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Calorie Restriction Diet Plan

Updated on July 9, 2009

What Is a Calorie Restriction Diet Plan?

A calorie restriction diet involves following a strict regimen of counting daily caloric intake. Many diet plans involve cutting and counting calories, but there are a number of people who advocate calorie counting not simply as a weight loss tool, but as a lifestyle.

Dr. Oz (of Oprah fame) is one of the public figures who has come forward in support of calorie restriction. Tony Robbins, the motivational speaker and author, has also written extensively in support of it. There is evidence that calorie conservation can slow the aging process, but anyone considering a calorie restriction diet plan should weigh all the potential benefits and risks before adopting this nutritional philosophy.

How to Read a Food Label

Click to enlarge
Click to enlarge

Calorie Restriction Benefits

Research has indicated that calorie restriction (abbreviated CR) lowers blood pressure, bad cholesterol, and body fat percentage in humans. Since humans live relatively long, it's difficult to monitor the effects on aging, but CR-supporters have several animal studies to back up the claim that calorie restriction also promotes longer life. A study from the 1930's showed that rats on a reduced-calorie diet had a lifespan twice as long as their counterparts. A 2006 experiment found that a restricted diet lowered the incidence of Alzheimer's-like changes in the brains of squirrel monkeys.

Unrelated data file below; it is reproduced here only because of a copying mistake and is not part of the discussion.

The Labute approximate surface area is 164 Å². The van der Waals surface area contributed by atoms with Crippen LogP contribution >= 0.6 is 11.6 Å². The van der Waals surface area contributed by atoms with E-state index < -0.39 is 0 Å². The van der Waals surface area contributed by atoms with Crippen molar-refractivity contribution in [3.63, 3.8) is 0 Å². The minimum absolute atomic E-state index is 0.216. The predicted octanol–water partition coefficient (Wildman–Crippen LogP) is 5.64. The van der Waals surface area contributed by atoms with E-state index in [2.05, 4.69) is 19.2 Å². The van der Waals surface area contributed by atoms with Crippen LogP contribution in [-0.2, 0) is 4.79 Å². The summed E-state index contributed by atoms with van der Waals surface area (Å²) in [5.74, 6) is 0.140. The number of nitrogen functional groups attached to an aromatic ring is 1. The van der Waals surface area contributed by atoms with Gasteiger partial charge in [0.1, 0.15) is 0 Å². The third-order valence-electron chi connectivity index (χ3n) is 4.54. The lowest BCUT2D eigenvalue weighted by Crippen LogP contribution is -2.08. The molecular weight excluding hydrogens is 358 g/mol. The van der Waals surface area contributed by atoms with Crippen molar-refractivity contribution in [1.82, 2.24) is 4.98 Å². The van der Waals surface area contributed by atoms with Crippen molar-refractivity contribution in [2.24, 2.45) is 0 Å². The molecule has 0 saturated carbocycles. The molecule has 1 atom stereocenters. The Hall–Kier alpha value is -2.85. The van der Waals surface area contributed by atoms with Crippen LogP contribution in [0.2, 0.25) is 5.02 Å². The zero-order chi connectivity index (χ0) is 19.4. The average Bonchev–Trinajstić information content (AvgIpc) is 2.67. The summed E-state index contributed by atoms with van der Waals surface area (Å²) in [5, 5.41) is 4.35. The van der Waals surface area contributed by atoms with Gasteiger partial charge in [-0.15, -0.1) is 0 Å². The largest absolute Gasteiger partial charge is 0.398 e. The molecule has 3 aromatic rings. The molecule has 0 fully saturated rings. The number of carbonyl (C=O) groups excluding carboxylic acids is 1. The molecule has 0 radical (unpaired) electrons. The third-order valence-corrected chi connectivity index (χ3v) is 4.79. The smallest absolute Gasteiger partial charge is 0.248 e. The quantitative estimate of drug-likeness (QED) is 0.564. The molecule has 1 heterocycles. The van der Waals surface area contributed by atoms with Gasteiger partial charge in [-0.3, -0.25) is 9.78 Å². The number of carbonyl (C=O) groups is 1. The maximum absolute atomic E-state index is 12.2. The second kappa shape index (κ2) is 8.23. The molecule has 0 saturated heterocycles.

There are several theories about why calorie restriction might increase lifespan. The most recent scientific findings indicate it might be that the low-level stress placed on the body by a reduced-calorie diet places it in a defensive state to survive what it perceives as famine, which helps protect it against the causes of aging. Dr. Oz has said that feeding your body less causes it to become more efficient with what it gets, which is an idea in a similar vein.

As far as benefits like lowered LDL cholesterol, body fat, and blood pressure, these are fairly easily explained by the fact that most citizens of Western countries are overfed (in terms of calories) in the first place. Being more aware of what you are eating, as you are forced to be when you're counting calories, changes the food choices you make. Looking at a nutrition label (above right) to tally calories forces you to look at the cholesterol, saturated fat, and sugar contents of your food. When you are on a calorie budget, you tend to pick foods with more "bang for their buck," nutritionally--foods that are more filling, with less excess calories. You may also consume more fruits and vegetables, with the natural nutrients your body needs to function optimally.

Risks of Calorie Restriction